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  • Ryan Wittler

Two Previously Unknown Species of Humans Have Been Found

Xinjun Ni; Tel Aviv University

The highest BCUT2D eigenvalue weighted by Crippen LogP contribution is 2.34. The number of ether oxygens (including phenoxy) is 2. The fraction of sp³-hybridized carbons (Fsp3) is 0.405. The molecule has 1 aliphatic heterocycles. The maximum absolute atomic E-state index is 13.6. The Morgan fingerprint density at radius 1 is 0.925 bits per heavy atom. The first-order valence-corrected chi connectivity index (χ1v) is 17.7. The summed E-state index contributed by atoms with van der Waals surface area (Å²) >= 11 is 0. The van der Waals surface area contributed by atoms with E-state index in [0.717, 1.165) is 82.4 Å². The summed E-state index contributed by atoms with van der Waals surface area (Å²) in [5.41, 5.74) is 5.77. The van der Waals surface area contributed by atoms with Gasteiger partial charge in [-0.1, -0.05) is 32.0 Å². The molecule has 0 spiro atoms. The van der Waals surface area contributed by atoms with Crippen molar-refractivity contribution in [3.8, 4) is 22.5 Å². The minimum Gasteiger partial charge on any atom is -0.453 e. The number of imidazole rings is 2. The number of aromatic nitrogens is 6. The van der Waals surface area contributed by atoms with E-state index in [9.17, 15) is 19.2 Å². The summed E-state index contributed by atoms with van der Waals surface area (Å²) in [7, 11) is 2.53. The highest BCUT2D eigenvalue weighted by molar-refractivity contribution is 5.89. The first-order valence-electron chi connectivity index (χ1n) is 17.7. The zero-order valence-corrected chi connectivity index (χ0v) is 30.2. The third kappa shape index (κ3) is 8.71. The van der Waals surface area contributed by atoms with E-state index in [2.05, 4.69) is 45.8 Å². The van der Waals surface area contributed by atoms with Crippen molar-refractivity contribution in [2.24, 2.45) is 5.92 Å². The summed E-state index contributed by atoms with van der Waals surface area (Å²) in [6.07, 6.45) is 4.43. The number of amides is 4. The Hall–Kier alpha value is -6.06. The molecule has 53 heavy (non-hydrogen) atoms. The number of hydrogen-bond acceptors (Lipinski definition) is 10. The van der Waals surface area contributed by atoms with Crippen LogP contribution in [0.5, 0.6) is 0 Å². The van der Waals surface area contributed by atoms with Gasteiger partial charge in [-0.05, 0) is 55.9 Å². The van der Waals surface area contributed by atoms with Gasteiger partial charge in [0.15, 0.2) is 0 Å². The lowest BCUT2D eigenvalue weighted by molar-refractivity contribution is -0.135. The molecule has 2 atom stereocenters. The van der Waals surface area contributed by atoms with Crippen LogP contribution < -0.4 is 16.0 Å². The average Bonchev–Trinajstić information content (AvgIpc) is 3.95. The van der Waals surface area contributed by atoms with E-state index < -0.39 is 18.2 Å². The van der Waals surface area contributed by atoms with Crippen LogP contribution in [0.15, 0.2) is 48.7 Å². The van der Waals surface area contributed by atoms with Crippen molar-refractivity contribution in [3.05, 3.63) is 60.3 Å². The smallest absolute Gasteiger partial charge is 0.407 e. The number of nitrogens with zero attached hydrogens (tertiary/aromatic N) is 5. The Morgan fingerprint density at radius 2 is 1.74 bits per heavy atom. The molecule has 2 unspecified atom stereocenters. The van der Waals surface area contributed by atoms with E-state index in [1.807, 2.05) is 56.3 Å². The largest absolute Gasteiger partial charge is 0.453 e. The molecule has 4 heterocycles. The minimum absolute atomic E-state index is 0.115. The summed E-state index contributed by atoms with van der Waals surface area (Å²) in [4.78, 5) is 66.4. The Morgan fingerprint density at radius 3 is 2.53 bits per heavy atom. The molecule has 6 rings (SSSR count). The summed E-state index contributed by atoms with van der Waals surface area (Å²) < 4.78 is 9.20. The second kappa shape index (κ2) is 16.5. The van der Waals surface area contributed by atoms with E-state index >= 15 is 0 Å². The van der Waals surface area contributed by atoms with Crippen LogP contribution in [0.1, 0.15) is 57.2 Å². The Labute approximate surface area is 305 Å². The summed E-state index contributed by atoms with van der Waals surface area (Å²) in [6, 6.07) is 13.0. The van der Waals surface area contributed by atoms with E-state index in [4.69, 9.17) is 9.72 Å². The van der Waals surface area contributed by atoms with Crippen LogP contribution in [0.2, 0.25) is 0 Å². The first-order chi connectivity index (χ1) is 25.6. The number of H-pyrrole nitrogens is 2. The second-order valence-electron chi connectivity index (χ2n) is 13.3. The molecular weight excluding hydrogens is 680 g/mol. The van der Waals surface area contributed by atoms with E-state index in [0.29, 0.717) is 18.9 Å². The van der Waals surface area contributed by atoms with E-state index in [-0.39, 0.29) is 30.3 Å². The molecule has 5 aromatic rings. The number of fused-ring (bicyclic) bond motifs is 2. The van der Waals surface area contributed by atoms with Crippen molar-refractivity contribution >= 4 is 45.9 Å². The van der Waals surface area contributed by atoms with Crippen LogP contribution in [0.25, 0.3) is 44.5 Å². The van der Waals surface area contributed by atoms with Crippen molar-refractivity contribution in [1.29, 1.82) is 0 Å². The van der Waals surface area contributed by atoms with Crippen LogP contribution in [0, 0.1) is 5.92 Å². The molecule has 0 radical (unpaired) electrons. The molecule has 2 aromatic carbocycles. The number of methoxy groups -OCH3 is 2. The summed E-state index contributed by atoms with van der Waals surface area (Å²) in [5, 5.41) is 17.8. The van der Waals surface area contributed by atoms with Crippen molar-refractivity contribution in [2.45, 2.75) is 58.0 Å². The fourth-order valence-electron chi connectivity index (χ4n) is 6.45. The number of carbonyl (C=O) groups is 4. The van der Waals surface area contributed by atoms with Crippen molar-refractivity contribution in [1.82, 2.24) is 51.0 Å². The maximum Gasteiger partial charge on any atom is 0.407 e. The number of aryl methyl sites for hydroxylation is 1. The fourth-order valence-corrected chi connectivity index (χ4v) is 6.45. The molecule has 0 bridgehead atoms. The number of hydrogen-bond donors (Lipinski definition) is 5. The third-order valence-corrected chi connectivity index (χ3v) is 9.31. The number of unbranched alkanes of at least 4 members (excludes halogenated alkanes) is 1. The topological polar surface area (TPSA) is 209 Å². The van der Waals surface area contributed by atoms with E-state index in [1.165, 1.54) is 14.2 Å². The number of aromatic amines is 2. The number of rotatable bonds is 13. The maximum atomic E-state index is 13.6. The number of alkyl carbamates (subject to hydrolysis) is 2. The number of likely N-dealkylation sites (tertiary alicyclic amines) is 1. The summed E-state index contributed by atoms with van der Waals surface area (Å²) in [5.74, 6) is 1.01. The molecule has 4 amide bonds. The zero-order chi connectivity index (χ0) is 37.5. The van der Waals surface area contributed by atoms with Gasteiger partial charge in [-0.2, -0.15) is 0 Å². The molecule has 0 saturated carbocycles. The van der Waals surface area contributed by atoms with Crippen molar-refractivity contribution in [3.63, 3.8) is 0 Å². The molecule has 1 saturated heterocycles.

Last week, human fossils discovered in both China and Israel were proven to be ancestors of humans. The discoveries are significant because each has the potential to rewrite the history of how modern humans (Homo sapiens) evolved. In China, a 146,000-year-old human skull (pictured left), discovered in the city of Harbin in 1933, has undergone new analysis that suggests it’s a closer relative of Homo sapiens than Neanderthals. Why it’s a big deal: It’s a remarkable finding since most modern humans still have significant amounts of Neanderthal DNA due to interbreeding between our species. If you think of Neanderthals as our cousins, this new species could be a direct sibling. In Israel, skull fragments (pictured right), discovered in a sinkhole west of Jerusalem in 2011, uncovered another new species of human ancestor, named Nesher Ramla, that interbred and shared tool-making technologies with Homo Sapiens and Neanderthals. Why it’s a big deal: It’s a significant finding because Nesher Ramla may solve a long-standing genetic mystery involving how some European Neanderthals had Homo sapien genes despite living about 45,000 years before modern humans arrived in the area. If Nesher Ramla interbred with both Homo sapiens and Neanderthals before modern humans made their way to Europe, that could explain how the Homo sapien genes ended up in those European Neanderthals.

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